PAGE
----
did the ice go?!!! The ice that had been
against our shore had moved out into the bay and there
was very little of it left. There was no ice off our point,
and the sweeper was no where to be found. The only ice
left was a considerable amount jammed up on the opposite
shore where the resorts are. Hopefully none of their docks
We saw that there was no ice left on the Main Arm when
we went for our walk last night, and only a small amount
pushed into the many small bays along the length of the
lake. By this afternoon when I got home from Anahim
Lake, all the ice was gone except for a small line of
it still on the opposite shore. I stopped down
at the North end of the lake where I guess a considerable
amount of ice had pushed down into the bay there, but
there was nothing left by this afternoon. I have no idea
where the ice went to, but like magic, it was just gone.
So now we're back to our blue water vista for the next
six months. Hallelujah!
Of course that doesn't mean that summer is here.
It was snowing when I left for Anahim Lake at around lunch
time and there was a bitter cold wind blowing.
But it warmed up to 10C or 50F this afternoon and the
sun was shining off and on, so the day didn't turn out
badly. The whole province is supposed to see a cool down
over the next two days and then it's supposed to really
warm up for a few days, which has the southern parts of
BC worried about flooding. There's a massive amount of
snow in the mountains so many rivers in the province are
going to be running high if we have a long warm spell.
Of course that's what we all said last year and we ended
up with one of the coldest springs on record.
Chris Czajkowski sent me the link to her blog indicating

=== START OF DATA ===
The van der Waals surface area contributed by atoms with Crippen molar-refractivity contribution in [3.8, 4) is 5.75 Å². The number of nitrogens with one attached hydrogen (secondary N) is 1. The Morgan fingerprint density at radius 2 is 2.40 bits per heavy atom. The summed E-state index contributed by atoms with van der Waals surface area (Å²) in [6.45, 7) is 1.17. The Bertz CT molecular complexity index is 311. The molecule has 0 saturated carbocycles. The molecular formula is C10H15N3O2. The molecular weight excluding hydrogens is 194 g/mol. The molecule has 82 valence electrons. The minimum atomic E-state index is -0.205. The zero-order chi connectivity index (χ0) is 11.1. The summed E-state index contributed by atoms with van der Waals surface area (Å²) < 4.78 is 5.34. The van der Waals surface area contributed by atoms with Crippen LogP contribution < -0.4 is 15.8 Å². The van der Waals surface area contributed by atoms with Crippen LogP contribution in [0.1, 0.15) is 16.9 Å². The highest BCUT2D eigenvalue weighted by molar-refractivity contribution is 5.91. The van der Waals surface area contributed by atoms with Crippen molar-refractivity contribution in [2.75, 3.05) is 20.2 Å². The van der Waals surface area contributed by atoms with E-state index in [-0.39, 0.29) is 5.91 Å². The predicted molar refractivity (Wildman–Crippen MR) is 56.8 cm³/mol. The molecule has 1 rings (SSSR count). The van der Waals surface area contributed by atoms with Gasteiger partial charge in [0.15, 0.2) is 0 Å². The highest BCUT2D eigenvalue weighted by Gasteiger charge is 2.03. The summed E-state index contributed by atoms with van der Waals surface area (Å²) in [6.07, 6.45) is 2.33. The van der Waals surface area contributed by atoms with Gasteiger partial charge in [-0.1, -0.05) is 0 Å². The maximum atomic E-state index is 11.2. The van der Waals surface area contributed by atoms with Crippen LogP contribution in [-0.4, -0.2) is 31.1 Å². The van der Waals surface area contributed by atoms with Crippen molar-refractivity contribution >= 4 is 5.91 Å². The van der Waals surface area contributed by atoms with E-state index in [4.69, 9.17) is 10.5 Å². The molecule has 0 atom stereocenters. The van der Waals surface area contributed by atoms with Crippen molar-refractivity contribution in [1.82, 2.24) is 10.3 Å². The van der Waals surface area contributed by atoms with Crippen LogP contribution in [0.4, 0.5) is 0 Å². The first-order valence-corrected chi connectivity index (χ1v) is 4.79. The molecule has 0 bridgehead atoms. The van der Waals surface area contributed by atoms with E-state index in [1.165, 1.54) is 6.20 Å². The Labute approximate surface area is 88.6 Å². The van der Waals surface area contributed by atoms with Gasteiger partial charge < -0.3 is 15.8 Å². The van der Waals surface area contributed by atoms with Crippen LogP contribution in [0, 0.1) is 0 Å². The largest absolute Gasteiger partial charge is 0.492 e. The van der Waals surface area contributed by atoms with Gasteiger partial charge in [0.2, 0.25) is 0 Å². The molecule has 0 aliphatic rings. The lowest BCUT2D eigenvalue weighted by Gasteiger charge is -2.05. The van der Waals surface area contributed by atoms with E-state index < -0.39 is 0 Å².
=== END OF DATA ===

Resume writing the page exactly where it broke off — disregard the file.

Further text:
her recent experiences with the road into her place.
If you want to see mud and truly stuck vehicles, you've
got to see this! Go enjoy at www.wildernessdweller.ca.
As I mentioned earlier, I drove down to the North end
of Nimpo Lake where highways finally got the road open
for the folks down there. I know the guys are doing their
best and passable is better than impassable, but it's
still a horrendous mess to drive over. It still needs
some drying weather, that's for sure!
Our road is better because they had the loader on it today
trying to smooth it out, but it too is no great
shakes to drive on and the mud holes haven't exactly picked
up and gone elsewhere. Andy tried to do some road
improvement work on the mud hole closest to us and he's
done a much better job putting in gravel and smoothing
with his finishing blade than the guys on the loader can
do, but we're still staying off of it. There's still one
spot that undulates under your feet so we would just rut
it up if we tried to drive on it with a vehicle, but at
least our clothes don't get as muddy from stuff being
thrown up by the ATV now when we go over it, and you don't
sink into the mud now when you walk over it.
Even though walking or driving a fourwheeler out to our
vehicles is a pain, it's still a good time to be alive.
The loons have been talking like crazy at night, the grouse
are drumming, the sandpipers are skittering around, the
tree swallows have arrived, we've got blue water, and
the mosquitoes haven't come yet, so being outside is still
great. That will change, but in the meanwhile....
This is the start of a new week so you'll find last month's
posts at May
Lake Highway cam looking West.
The purpose of this web site is to draw attention to a
remote area of west central British Columbia. It is a
beautiful area that relies heavily on tourism. The search
engines don't know much about the West Chilcotin, Anahim
Lake, Nimpo Lake or any of the other small communities
in the region and I hope to change that! Even as large
as this site will eventually be, there just isn't enough
room or time in the day to fully describe this incredible
country but I am going to try scraping away at the tip
of the iceberg, so join me!
the links, and see what the West Chilcotin is really like!